Can Truss keep her tax cut promises as she wins the race to become PM?
Liz Truss is set to become Britain’s next prime minister, but business leaders and tax experts are wondering if she will keep her promise to cut taxes.
The new Prime Minister has promised to cut taxes for UK SMEs and said his government will ‘stop putting so much red tape, so much tax on businesses’.
As a ‘pro-business’ Prime Minister pledges to cut taxes, he claims it will cost £38billion a year, including reversing the recent National Insurance (NI) hike and scrapping a planned six percentage point rise in corporation tax for the UK’s most profitable companies. .
Commenting on Liz Truss’ victory, Adrian Young, tax partner at accountancy and business advisory firm HURST, said: ‘The new Prime Minister is going to find it much harder to keep his tax promises than to get noticed by loyal conservatives.
“The idea here, no doubt, is that it will boost investment and hopefully help retain the UK’s position as a competitive tax destination for businesses, which in turn will help tackle any post-Brexit isolation,” Young said.
“His proposals will have won him the endorsements and votes of loyal conservatives weary of Sunak’s unpopular tax and spending policies, and his promises certainly seem very generous. The reality of running the economy, and all the competing demands that that trains, will be much more difficult to manage,” he added.
IR35 report: an “empty promise”
Truss also said she would revise the IR35 tax rules for unpaid workers which came into effect in April 2021.
However, a recent Qdos survey of 476 contractors revealed that 94% of respondents think Truss’ promise to review IR35 is an “empty promise”.
“For too long, freelancers, contractors and the self-employed have been neglected by government and hit with short-sighted reforms and tax hikes that threaten this way of working,” Maley said.
“Truss said she would review the IR35 rules, which are flawed and create big problems not only for contractors but also for the companies that hire them. An independent review of IR35 that results in changes must be prioritized – c that is, if the new prime minister is serious about unleashing the full potential of the flexible workforce,” he added.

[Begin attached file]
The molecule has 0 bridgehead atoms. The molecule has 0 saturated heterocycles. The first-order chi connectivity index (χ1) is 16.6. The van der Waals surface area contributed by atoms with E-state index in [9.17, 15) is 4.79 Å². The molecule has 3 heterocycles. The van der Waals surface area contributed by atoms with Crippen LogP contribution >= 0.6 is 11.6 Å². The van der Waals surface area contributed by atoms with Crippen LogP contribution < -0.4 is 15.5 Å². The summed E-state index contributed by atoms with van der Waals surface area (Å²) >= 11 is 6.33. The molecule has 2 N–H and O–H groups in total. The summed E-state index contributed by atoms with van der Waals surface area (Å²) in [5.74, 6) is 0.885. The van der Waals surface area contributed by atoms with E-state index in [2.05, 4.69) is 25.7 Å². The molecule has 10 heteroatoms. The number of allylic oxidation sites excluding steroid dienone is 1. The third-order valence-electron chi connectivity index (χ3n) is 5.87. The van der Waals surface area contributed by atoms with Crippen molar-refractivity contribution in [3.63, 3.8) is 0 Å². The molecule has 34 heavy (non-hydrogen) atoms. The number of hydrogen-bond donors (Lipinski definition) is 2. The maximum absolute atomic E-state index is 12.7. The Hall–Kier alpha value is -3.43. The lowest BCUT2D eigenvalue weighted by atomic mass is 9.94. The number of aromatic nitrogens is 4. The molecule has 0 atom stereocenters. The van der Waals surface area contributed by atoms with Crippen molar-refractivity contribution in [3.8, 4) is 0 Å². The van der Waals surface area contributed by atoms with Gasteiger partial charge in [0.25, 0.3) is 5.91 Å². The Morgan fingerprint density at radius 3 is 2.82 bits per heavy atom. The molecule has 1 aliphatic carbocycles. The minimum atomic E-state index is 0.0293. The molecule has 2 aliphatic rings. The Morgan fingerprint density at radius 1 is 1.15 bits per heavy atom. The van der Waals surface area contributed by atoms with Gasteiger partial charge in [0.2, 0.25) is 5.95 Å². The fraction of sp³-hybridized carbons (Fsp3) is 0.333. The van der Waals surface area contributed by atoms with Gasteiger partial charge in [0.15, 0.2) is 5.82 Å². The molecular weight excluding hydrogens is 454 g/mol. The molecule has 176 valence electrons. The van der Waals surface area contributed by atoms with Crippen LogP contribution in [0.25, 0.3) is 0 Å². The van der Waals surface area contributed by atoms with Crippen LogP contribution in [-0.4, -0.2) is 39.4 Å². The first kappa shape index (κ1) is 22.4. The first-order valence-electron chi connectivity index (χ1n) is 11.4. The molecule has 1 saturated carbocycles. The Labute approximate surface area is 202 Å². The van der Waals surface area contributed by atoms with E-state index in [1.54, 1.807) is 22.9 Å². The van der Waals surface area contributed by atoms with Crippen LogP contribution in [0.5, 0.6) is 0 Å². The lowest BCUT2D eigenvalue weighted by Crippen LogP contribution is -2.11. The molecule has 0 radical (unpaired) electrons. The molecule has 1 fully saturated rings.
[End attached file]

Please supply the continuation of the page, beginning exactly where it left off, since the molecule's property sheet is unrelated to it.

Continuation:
Dominic Wade, co-founder of finance and accountancy recruitment firm Wade Macdonald, added that the IR35 rules are “one of the most ill-conceived laws ever imposed on UK businesses”.
“The UK has always been famous for having a highly adaptable flexible workforce and the IR35 legislation has significantly hindered this,” Wade said.
“If it’s important that we all contribute a fair share of taxes, does it matter whether it’s through income tax or a combination of corporation tax and dividend tax? Additionally, shifting responsibility to the fee payer (often a recruiting firm or alternatively the end client) is grossly unfair and diminishes companies’ willingness to utilize top flexible talent,” Wade added.
Glenn Collins, acting director of the Association of Chartered Certified Accountants (ACCA), called on the new Prime Minister to make tax simplification a “key priority”.
“While tax cuts can provide much-needed relief to mitigate the crippling cost increases felt by small businesses, this must be balanced against the need for continued investment needed to provide effective government infrastructure, such as HMRC service standards,” Collins said.
“This, in turn, will restore much-needed confidence to government and business through tax and audit reforms.
“The intense cost pressures facing businesses mean that cash management is crucial. Calling on the forecasting skills of financial advisors will be an important way for SMEs to weather the economic storm,” he added.
Roan Lavery, co-founder and CEO of FreeAgent, also urged the new Prime Minister to support SMEs to help the UK economy recover from its impending recession.
“SMEs are the backbone of the economy. Due to their nimble and innovative nature, they are also likely to be the companies that will bring the UK economy back to prosperity. But to do that, they need the right support, including better access to finance that can get them through these tough times,” Lavery said.
“The more we can help small businesses now, the more they will be able to drive the UK’s recovery in the future,” he added.
Truss won the Conservative leadership race with 81,326 votes, overtaking Rushi Sunak by more than 20,000 votes.